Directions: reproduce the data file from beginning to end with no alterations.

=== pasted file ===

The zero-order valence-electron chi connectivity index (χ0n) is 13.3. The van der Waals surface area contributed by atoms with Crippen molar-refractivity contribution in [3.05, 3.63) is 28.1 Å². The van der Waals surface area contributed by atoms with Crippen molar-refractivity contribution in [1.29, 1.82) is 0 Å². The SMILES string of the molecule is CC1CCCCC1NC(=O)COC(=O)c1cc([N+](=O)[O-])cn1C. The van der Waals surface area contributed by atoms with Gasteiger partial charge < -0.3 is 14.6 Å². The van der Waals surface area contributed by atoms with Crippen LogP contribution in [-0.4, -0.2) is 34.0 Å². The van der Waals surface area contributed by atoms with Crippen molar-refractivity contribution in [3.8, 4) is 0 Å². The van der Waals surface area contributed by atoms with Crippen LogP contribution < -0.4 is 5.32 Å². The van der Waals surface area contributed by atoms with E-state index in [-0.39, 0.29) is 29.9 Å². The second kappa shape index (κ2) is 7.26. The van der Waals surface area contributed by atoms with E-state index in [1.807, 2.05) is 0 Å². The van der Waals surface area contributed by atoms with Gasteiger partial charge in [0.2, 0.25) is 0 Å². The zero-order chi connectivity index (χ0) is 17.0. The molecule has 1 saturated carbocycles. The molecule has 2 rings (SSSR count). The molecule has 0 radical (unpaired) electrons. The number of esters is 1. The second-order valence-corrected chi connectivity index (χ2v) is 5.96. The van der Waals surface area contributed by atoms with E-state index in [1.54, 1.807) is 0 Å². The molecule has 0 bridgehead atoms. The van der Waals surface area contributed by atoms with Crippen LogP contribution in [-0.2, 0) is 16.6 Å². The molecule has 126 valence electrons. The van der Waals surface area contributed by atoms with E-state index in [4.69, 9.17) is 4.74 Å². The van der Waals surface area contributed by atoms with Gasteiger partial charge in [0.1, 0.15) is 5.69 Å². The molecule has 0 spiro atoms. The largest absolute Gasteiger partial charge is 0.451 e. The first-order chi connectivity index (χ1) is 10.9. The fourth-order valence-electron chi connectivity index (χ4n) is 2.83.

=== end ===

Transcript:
The zero-order valence-electron chi connectivity index (χ0n) is 13.3. The van der Waals surface area contributed by atoms with Crippen molar-refractivity contribution in [3.05, 3.63) is 28.1 Å². The van der Waals surface area contributed by atoms with Crippen molar-refractivity contribution in [1.29, 1.82) is 0 Å². The SMILES string of the molecule is CC1CCCCC1NC(=O)COC(=O)c1cc([N+](=O)[O-])cn1C. The van der Waals surface area contributed by atoms with Gasteiger partial charge < -0.3 is 14.6 Å². The van der Waals surface area contributed by atoms with Crippen LogP contribution in [-0.4, -0.2) is 34.0 Å². The van der Waals surface area contributed by atoms with Crippen molar-refractivity contribution in [3.8, 4) is 0 Å². The van der Waals surface area contributed by atoms with Crippen LogP contribution < -0.4 is 5.32 Å². The van der Waals surface area contributed by atoms with E-state index in [-0.39, 0.29) is 29.9 Å². The second kappa shape index (κ2) is 7.26. The van der Waals surface area contributed by atoms with E-state index in [1.807, 2.05) is 0 Å². The van der Waals surface area contributed by atoms with Gasteiger partial charge in [0.2, 0.25) is 0 Å². The zero-order chi connectivity index (χ0) is 17.0. The molecule has 1 saturated carbocycles. The molecule has 2 rings (SSSR count). The molecule has 0 radical (unpaired) electrons. The number of esters is 1. The second-order valence-corrected chi connectivity index (χ2v) is 5.96. The van der Waals surface area contributed by atoms with E-state index in [1.54, 1.807) is 0 Å². The molecule has 0 bridgehead atoms. The van der Waals surface area contributed by atoms with Crippen LogP contribution in [-0.2, 0) is 16.6 Å². The molecule has 126 valence electrons. The van der Waals surface area contributed by atoms with E-state index in [4.69, 9.17) is 4.74 Å². The van der Waals surface area contributed by atoms with Gasteiger partial charge in [0.1, 0.15) is 5.69 Å². The molecule has 0 spiro atoms. The largest absolute Gasteiger partial charge is 0.451 e. The first-order chi connectivity index (χ1) is 10.9. The fourth-order valence-electron chi connectivity index (χ4n) is 2.83.